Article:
Jews -- Colorado -- Charities
Subject Source: Local sources
Found in 16 Collections and/or Records:
Overview The Allied Jewish Community Council of Denver was established in 1949 with goals to unite the Jewish community of Denver and work to coordinate charitable activities and the advancement of the Jewish community in Denver. Collection contains administrative papers, surveys, pamphlets and brochures relating to the Allied Jewish Community Council of Denver.
Dates: Other: 1950-1980
Overview The American Jewish Committee is a global Jewish advocacy organization established in 1906 in response to recent anti-Semitism and pogroms Russia. It aims to defend Jewish civil rights. Collection contains by-laws, minutes, agendas, membership information, programs, publications, photographs, awards, certificates, and business plans related to the American Jewish Committee Colorado Chapter from 1967 through 2013 when the chapter's Denver branch was closed.
Dates: Other: 1940; 1967-2013
Overview The Bikur Cholim Society, Hebrew for "visiting the sick," refers to the mitzvah (Jewish religious commandment) to visit and extend aid to the sick. The Bikur Cholim Society dates back to the Middle Ages. In 1915, the Colorado Women's Bikur Cholim Society and continued to around 1990. A Denver Bikur Cholim Society exists today and provides many services in addition to those involving health care. The collection consists of a box of alphebetized note cards with payment records, including Mrs. Ira...
Overview Soviet Jews who wanted to emigrate from the Soviet Union were known as "refuseniks." American Jewish students formed the Student Struggle for Soviet Jewry (SSSJ) in 1964 and the American Jewish Committee on Soviet Jewry (AJCSI) was also organized that year. Rabbi Samuel Adelman, rabbi of the BMH synagogue, spoke at Temple Emanuel and urged the liberal congregation to help Soviet Jews. Rabbi Raymond Zwerin, Sheldon Steinhauser, and Lillian Hoffman formed what became the Colorado Committee of...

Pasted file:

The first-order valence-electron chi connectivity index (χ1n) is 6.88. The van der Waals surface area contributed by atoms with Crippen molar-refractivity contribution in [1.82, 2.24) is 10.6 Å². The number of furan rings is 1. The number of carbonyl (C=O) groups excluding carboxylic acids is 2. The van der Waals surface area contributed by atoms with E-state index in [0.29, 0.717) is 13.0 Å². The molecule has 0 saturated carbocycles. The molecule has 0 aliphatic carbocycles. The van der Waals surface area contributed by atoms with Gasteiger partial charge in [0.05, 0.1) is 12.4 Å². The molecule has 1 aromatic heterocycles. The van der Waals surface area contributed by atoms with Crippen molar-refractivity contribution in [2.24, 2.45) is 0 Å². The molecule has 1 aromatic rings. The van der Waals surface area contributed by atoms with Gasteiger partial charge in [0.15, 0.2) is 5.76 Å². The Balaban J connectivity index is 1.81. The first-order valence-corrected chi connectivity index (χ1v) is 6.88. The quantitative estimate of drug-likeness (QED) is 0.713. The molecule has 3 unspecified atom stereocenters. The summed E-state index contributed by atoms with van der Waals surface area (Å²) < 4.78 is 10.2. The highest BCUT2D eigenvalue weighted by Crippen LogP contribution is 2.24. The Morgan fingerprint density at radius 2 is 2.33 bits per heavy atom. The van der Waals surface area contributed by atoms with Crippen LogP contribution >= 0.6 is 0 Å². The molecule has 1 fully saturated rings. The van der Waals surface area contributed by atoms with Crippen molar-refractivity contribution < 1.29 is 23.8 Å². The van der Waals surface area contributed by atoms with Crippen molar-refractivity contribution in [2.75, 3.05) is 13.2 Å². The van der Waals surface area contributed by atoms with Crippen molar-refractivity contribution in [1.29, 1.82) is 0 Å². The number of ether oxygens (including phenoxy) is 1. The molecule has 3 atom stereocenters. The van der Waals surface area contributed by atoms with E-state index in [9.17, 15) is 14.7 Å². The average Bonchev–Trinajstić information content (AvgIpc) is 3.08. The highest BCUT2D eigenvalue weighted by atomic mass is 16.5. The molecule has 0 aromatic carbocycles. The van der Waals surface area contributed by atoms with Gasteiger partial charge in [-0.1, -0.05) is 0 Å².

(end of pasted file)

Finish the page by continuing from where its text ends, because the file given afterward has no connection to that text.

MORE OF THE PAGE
Dates: 1929-1996; Majority of material found within 1968-1978
Overview The Denver Chapter of Hadassah was organized in 1915. Hadassah is a Zionist organization that combine the Jewish emphasis on social welfare with the ideology of Zionism. The Denver Chapter continues to support Israel and to promote health awareness, education, and Zionist youth programs. The minutes, programs, publications, and scrapbooks and scrapbooks reflect the history of a Jewish women's organization with programs in Israel and Denver.
Overview The Grossman family emigrated to America from the Austro-Hungarian Empire and moved to Denver because of tuberculosis. Abraham Grossman was an active member of the traditional Beth Ha Medrosh Hagodol (BMH) Synagogue and later of the Oheb Zedek Congregation which broke away from BMH in 1911. The Oheb Zedek Congregation rejoined the parent synagogue toward the end of the Great Depression. Abraham Grossman was the proprietor of the Grossman's Haberdashery, located on Sixteenth Street in Denver,...
Overview Harry Pells was Jewish businessman in Denver, CO. He owned and operated an insurance agency and was an active marine. Harry Pells enlisted in the Army in both WWI and WWII. He was later involved in veterans’ organizations, such as the Jewish War Veterans and the American Legion where he organized a toy drive that sent over 50,000 toys to Europe. Collection contains personal papers, news clippings, pamphlets and, a newsletter related to Harry Pells from 1918 through 1986.
Dates: Other: 1918-1986
Overview The Hebrew Progressive Club was organized as a social and charitable organization by recent Jewish immigrants in Greeley, Colorado. It was formed around 1920 and included men and women. The club became a woman's organization and supported such causes as The Children's Campaign, American Medical Center, Beth Israel Hospital in Denver, National Jewish Hospital and the Jewish Home for Asthmatic Children. An auxiliary was formed as part of the Sisterhood of Beth Israel Synagogue in Greeley, which...
Overview The Industrial Removal Office (IRO) was created in New York to Americanize Eastern European Jews, find jobs for the immigrants, and relocate them throughout the United States. The Jewish Relief Society and the Independent Order of B'nai B'rith (B'nai B'rith) in Denver worked to resettle the immigrants in Colorado. Lesser Levy and Milton Schayer headed the industrial removal committee of the B'nai B'rith. The collection contains copies of correspondence from the Industrial Removal Office Records...